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Friday, September 9, 2011

What happens when my home forecloses?

With the Mortgage Forgiveness Debt Relief Act of 2007 you are able to exclude income due to foreclosure or mortgage restructuring.

The Act is valid on discharged debt on their primary residence (not on a second home or vacation home) from 2007 through 2012. Up to $2 million or $1 million if you are married, filing separately, is eligible for forgiveness through this Act. Note that your lender by law is usually required to submit a form (Form 1099-C) noting the forgiveness of the debt you previously owed (if the forgiven loan is over $600).

To put it simply, the remainder or balance of your debt is generally taxable income for your tax return. If the original loan was $200,000 and you have paid back $100,000 to date, if the lender is not able to collect the remaining balance $100,000 can be considered taxable income.

There are exceptions to this Act and your professional tax preparer is able to evaluate your individual circumstances and judge whether or not this rule can apply to you. For example, if you file bankruptcy or insolvency this Act will not apply to you.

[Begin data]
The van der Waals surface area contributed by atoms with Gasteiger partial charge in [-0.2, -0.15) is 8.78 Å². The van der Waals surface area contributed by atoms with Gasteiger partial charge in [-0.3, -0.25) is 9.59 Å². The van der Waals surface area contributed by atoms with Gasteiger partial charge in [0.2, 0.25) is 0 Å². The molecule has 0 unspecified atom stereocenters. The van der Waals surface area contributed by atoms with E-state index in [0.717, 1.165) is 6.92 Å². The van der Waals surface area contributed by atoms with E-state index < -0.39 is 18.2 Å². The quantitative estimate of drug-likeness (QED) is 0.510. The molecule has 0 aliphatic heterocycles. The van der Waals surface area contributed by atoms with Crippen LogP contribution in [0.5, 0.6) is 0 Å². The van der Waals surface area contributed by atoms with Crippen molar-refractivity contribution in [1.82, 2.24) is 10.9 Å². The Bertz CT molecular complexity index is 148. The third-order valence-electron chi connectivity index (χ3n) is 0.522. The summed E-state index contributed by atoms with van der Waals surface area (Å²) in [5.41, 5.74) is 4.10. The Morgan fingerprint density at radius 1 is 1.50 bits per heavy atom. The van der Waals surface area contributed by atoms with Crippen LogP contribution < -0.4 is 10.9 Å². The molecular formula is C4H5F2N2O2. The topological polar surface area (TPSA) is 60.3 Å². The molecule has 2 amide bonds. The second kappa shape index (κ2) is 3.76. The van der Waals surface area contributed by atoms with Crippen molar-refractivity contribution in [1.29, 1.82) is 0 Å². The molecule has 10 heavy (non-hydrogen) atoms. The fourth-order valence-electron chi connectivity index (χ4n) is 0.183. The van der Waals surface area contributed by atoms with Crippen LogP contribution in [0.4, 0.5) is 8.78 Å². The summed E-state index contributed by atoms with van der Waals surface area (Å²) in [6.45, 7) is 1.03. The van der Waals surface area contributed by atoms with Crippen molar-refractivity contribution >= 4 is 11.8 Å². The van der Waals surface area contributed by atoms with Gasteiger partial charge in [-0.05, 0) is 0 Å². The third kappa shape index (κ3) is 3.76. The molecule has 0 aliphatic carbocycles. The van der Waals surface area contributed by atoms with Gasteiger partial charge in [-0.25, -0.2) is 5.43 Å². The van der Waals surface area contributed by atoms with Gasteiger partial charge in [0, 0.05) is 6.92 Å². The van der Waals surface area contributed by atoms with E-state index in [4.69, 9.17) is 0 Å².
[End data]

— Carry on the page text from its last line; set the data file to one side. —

If you are able to exclude forgiven debt from your income, you must complete and attach form 982 with your tax return. Your tax preparer is qualified to fill this form properly on your behalf.

Please give me a call if you would like assistance or click here: Granada Hills Accounting, we can help.

You can read the Mortgage Forgiveness Debt Relief Act in full on the IRS website here. (Link = http://www.irs.gov/individuals/article/0,,id=179414,00.html)

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